It is essential to develop a plan and use established processes for data mapping in advance of the project. Doing so will ensure success in ETL, data integration, and business intelligence / analytics efforts
Planning is arguably the most important stage of the entire data mapping project.
Documentation needed for a project’s sources should include data maps and data dictionaries to deliver a complete definition and the intended use of each source data component. Metadata, often found in data dictionaries help to assure that the interpreted meaning of each source data element is correct. For example, a field for “Provider ID” could have many different definitions over several elements such as billing identification number, national provider identifier, social security number, etc. Data definitions with similar or exact names could differ considerably in meaning.
Analogous to any complex project, planning for data maps requires:
- Define objectives for the mapping project
- Gain IT and business management support
- Define specific mapping deliverables
- Assign mapping roles and responsibilities
Meeting the Challenges of Data Mapping Projects
Source to target mappings describe how one or more attributes in source data sets are related to one or more attributes in a target data set. These source-to-target mappings are derived from the ETL transformation rules described in a requirements specification document, comments inside the transformation scripts, spreadsheets, ER data model diagrams, or SQL scripts.
Data mapping is complex and challenging. So what makes data mapping so difficult? Following are common challenges and shortcomings associated with data mapping and how they can be mitigated.
- The time, people, and tools needed to build data maps can be substantial
The process of connecting data sources, building mappings for data transformation and integration, and validating the metadata and transformed data often require significant resources, particularly when the entire process is done manually.
There are means to ease the data mapping burden significantly. It starts by defining the process for gathering information to be documented for each source and target. In most cases, systematic interviews with data stewards are the most efficient way to collect info for a data map. Interviews with subject matter experts (SME’s) should be direct using data mapping templates. Metadata and data mapping tools should be used to automate as much as possible.
- The information needed is not always available for building data maps
A common mistake organizations make with data maps is that they omit important information and therefore render the data map far less useful than it should be. Before data mapping initiatives start, project organizers should assemble key stakeholders and gather feedback on what information needs to be included in mappings for sources and targets. For example, consider retention schedules, litigation risk profiles, and accessibility constraints of particular data sources. Privacy officers will want to know which data sources contain sensitive customer information that must be carefully protected.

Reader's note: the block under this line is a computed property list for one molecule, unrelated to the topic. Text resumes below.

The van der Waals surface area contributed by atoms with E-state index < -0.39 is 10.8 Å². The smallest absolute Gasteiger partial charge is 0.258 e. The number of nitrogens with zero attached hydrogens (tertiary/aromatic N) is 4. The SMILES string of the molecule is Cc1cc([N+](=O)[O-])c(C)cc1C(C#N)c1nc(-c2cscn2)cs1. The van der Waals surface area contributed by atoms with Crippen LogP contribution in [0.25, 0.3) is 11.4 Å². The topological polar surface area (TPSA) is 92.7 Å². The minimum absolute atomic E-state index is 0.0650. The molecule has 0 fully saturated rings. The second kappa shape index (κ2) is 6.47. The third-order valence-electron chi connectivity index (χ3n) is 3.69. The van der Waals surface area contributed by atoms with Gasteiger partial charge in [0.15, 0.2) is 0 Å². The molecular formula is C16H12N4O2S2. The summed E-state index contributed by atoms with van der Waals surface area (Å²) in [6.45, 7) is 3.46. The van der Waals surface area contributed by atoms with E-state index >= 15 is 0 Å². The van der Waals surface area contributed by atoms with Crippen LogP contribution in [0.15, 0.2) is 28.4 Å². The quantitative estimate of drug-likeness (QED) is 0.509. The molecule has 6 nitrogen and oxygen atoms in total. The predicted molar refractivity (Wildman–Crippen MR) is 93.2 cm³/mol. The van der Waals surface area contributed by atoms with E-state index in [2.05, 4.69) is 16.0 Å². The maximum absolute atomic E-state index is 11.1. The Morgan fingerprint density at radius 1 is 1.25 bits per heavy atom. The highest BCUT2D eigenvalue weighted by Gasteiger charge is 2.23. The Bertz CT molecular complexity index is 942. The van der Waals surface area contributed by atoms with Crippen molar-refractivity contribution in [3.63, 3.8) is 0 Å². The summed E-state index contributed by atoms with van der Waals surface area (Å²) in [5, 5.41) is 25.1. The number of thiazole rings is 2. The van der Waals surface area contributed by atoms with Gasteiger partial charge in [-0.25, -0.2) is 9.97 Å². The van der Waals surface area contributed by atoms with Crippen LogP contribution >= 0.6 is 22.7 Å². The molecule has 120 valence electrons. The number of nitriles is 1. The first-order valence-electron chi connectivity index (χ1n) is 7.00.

- Substantial efforts needed to maintain data maps
As with all important project documents, data maps should be constantly evaluated, updated and assessed for quality. One method to ensure the data mappings are maintained is to make sure the process is fully integrated into the organization’s master data management program. With every change to requirements, data maps should be reviewed to assess the impact.
- Data mapping with spreadsheets can pose long-term issues
Creating manual mappings using spreadsheets is often difficult and time-consuming for many reasons:
Mappings specifications built using spreadsheets cannot be managed easily
Data mappings cannot be easily versioned and auditability of what and who has changed mappings remains a constant issue.
Creating maps internally and using unqualified personnel for map development compromises the integrity of results. Use skilled data management personnel familiar with data mapping requirements, along with the limitations and obstacles of the data to ensure reliable results.
Steps to Success in the Data Mapping Planning Process
- Determine which data sources are needed to meet requirements for the target system
A. Identify the data needed to meet required business tasks